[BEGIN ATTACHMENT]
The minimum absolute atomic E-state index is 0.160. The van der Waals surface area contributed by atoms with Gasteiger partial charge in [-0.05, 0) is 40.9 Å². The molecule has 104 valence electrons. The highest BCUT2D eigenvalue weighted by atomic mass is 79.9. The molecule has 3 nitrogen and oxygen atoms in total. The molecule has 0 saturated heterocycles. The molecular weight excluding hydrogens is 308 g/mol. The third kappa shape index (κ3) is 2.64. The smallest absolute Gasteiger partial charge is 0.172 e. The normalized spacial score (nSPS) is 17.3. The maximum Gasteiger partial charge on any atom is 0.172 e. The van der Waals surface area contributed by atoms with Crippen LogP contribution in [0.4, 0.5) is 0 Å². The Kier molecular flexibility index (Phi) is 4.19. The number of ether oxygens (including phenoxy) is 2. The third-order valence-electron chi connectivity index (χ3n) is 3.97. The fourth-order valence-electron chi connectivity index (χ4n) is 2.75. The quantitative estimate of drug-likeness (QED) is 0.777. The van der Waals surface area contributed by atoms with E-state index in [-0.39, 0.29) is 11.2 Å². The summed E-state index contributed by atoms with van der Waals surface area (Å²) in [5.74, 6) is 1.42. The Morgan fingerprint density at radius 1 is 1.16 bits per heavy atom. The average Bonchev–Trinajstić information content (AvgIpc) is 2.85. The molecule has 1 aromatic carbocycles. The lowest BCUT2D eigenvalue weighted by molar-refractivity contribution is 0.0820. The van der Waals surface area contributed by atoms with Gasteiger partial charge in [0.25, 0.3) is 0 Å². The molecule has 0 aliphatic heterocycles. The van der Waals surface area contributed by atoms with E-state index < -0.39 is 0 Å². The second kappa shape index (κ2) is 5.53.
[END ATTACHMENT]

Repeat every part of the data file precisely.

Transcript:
The minimum absolute atomic E-state index is 0.160. The van der Waals surface area contributed by atoms with Gasteiger partial charge in [-0.05, 0) is 40.9 Å². The molecule has 104 valence electrons. The highest BCUT2D eigenvalue weighted by atomic mass is 79.9. The molecule has 3 nitrogen and oxygen atoms in total. The molecule has 0 saturated heterocycles. The molecular weight excluding hydrogens is 308 g/mol. The third kappa shape index (κ3) is 2.64. The smallest absolute Gasteiger partial charge is 0.172 e. The normalized spacial score (nSPS) is 17.3. The maximum Gasteiger partial charge on any atom is 0.172 e. The van der Waals surface area contributed by atoms with Crippen LogP contribution in [0.4, 0.5) is 0 Å². The Kier molecular flexibility index (Phi) is 4.19. The number of ether oxygens (including phenoxy) is 2. The third-order valence-electron chi connectivity index (χ3n) is 3.97. The fourth-order valence-electron chi connectivity index (χ4n) is 2.75. The quantitative estimate of drug-likeness (QED) is 0.777. The van der Waals surface area contributed by atoms with E-state index in [-0.39, 0.29) is 11.2 Å². The summed E-state index contributed by atoms with van der Waals surface area (Å²) in [5.74, 6) is 1.42. The Morgan fingerprint density at radius 1 is 1.16 bits per heavy atom. The average Bonchev–Trinajstić information content (AvgIpc) is 2.85. The molecule has 1 aromatic carbocycles. The lowest BCUT2D eigenvalue weighted by molar-refractivity contribution is 0.0820. The van der Waals surface area contributed by atoms with Gasteiger partial charge in [0.25, 0.3) is 0 Å². The molecule has 0 aliphatic heterocycles. The van der Waals surface area contributed by atoms with E-state index < -0.39 is 0 Å². The second kappa shape index (κ2) is 5.53.